In last night's debate, Rick Perry and Mitt Romney got into a scuffle over whether Romney had edited "No Apologies," his campaign manifesto, between the softcover and hardcover editions. Specifically, Perry accused Romney of editing out a line in which he said that his Massachusetts health care reform plan should be taken nationwide. Romney denied the accusation during the debate, but but it turns out Perry was right.
The exchange started out as Perry and Romney continued jostling over Social Security. Perry aimed to change the subject by bringing up Romneycare, saying this:
PERRY: As a matter of fact, between books, your hard copy book, you said it was exactly what the American people needed, to have that Romneycare given to them as you had in Massachusetts. Then in your paperback, you took that line out.
Romney dismissed Perry's claim as false:
ROMNEY: I actually wrote my book, and in my book I said no such thing. What I said, actually — when I put my health care plan together – and I met with Dan Balz, for instance, of The Washington Post. He said, “Is this is a plan that if you were president you would put on the whole nation, have a whole nation adopt it?”
I said, “Absolutely not.” I said, “This is a state plan for a state, it is not a national plan.”
But the fact is that Romney did do exactly what Perry had accused him of.
After the Republican presidential debate Thursday night, a senior advisor to Mitt Romney acknowledged that a line about spreading health care reform throughout the country was changed in the paperback version of Romney’s book “No Apology.”
Texas Gov. Rick Perry said during the Florida debate that Romney took out the single line that suggested the Massachusetts health reform law could be applied to the country. The line that is removed in the paperback version reads, “We can accomplish the same thing for everyone in the country.”
The line originally appeared as the concluding thought in a paragraph extolling the virtues of the Massachusetts health care reform plan. In the preceding paragraph, Romney said that his personal preference would be "to let each state fashion its own program to meet the distinct needs of its citizens."
States could follow the Massachusetts model if they choose, or they could develop plans of their own. [...] But the creation of a national plan is the direction in which Washington is currently moving. If a national approach is ultimately adopted, we should permit individuals to purchase insurance from companies in other sates in order to expand choice and competition.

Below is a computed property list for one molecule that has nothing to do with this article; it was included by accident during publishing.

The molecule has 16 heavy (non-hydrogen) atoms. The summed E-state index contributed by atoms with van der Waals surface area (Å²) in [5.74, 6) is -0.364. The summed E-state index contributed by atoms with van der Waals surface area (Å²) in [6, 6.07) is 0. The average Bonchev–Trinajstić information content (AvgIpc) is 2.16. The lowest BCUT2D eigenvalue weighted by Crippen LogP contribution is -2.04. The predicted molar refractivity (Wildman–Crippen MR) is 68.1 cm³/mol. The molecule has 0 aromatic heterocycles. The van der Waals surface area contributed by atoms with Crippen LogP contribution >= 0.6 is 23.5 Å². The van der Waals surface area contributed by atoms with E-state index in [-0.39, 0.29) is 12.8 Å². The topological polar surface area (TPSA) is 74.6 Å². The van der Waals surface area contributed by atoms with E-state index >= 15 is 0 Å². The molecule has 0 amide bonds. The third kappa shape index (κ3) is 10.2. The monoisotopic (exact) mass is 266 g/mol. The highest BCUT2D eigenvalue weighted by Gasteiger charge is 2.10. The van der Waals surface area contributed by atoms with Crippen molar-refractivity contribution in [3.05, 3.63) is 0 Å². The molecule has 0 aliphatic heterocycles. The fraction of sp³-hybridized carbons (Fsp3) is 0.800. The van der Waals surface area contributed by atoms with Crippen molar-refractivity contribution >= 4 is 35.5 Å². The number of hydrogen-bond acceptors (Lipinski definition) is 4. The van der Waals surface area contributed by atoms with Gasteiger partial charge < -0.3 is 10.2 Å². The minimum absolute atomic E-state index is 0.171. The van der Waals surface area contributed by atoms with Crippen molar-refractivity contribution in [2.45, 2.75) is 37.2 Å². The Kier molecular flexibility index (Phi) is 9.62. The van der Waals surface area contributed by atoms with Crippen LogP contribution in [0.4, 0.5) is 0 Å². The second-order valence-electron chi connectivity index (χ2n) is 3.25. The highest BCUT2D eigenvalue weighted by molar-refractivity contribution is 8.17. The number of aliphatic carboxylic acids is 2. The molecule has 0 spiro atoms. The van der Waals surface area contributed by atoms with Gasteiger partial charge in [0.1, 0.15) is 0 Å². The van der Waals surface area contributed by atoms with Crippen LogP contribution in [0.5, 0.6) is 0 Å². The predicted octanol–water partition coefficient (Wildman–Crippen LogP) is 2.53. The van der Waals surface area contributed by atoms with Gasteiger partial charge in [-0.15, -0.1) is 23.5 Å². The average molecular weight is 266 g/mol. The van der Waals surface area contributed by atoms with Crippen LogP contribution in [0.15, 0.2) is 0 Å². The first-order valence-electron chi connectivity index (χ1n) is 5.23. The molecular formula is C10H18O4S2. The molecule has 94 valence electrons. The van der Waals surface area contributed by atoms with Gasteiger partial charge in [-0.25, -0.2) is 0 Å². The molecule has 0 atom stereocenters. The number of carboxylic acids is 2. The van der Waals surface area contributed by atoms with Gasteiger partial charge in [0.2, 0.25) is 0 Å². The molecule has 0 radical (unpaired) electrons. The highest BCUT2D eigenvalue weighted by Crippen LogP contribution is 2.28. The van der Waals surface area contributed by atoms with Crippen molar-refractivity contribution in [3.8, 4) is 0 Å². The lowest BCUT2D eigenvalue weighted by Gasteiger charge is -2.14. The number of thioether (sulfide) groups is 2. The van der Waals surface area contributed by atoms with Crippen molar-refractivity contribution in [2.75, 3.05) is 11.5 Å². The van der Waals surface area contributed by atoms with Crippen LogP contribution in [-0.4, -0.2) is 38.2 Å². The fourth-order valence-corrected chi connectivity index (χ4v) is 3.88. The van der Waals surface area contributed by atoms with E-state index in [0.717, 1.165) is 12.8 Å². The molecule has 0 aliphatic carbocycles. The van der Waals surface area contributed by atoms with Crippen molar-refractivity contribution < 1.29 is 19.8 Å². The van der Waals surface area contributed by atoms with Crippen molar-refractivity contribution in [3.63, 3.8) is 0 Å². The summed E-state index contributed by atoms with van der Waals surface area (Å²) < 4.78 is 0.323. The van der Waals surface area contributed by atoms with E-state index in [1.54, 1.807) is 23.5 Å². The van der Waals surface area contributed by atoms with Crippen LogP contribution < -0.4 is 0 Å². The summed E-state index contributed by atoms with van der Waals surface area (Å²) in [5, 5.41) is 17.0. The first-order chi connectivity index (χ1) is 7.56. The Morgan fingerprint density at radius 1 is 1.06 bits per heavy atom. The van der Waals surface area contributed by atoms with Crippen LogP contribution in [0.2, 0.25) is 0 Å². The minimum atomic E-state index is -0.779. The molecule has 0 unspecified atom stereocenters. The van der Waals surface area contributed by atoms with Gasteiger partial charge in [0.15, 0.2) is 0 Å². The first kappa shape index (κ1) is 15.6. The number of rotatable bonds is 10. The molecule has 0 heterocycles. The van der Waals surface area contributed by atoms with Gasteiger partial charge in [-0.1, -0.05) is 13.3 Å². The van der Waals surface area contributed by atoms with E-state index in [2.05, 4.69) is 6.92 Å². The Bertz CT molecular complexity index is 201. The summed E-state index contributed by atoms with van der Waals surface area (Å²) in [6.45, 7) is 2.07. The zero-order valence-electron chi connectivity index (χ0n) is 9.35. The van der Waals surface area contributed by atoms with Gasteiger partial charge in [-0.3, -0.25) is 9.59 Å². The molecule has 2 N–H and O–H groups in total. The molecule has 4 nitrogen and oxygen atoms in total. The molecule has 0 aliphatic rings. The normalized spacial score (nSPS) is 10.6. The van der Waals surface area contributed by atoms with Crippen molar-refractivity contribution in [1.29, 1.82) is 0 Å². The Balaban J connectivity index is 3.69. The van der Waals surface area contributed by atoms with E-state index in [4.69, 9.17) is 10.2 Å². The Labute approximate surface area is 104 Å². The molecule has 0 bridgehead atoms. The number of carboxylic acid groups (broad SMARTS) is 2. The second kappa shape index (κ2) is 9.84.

What we accomplished surprised us: 440,000 people who previously had no health insurance became insured, many paying their own way. We made it possible for each newly insured person to have better care, and ultimately healthier and longer lives. From now on, no one in Massachusetts has to worry about losing his or her health insurance if there is a job change or a loss in income; everyone is insured andy pays only what he or she can afford. It's portable, affordable health insurance—something people have been talking about for decades. We can accomplish the same thing for everyone in the country, and it can be done without letting government take over health care.
Romney will of course point to what he said about preferring to let states develop their own plans, but that doesn't change the fact that he also accepted the idea of pursuing a national approach — and that he wanted to "accomplish the same thing for everyone in the country" that had been done in Massachusetts.
To put it differently, there's a reason why Mitt Romney removed the line from his book — and it's not that he still stands by it.
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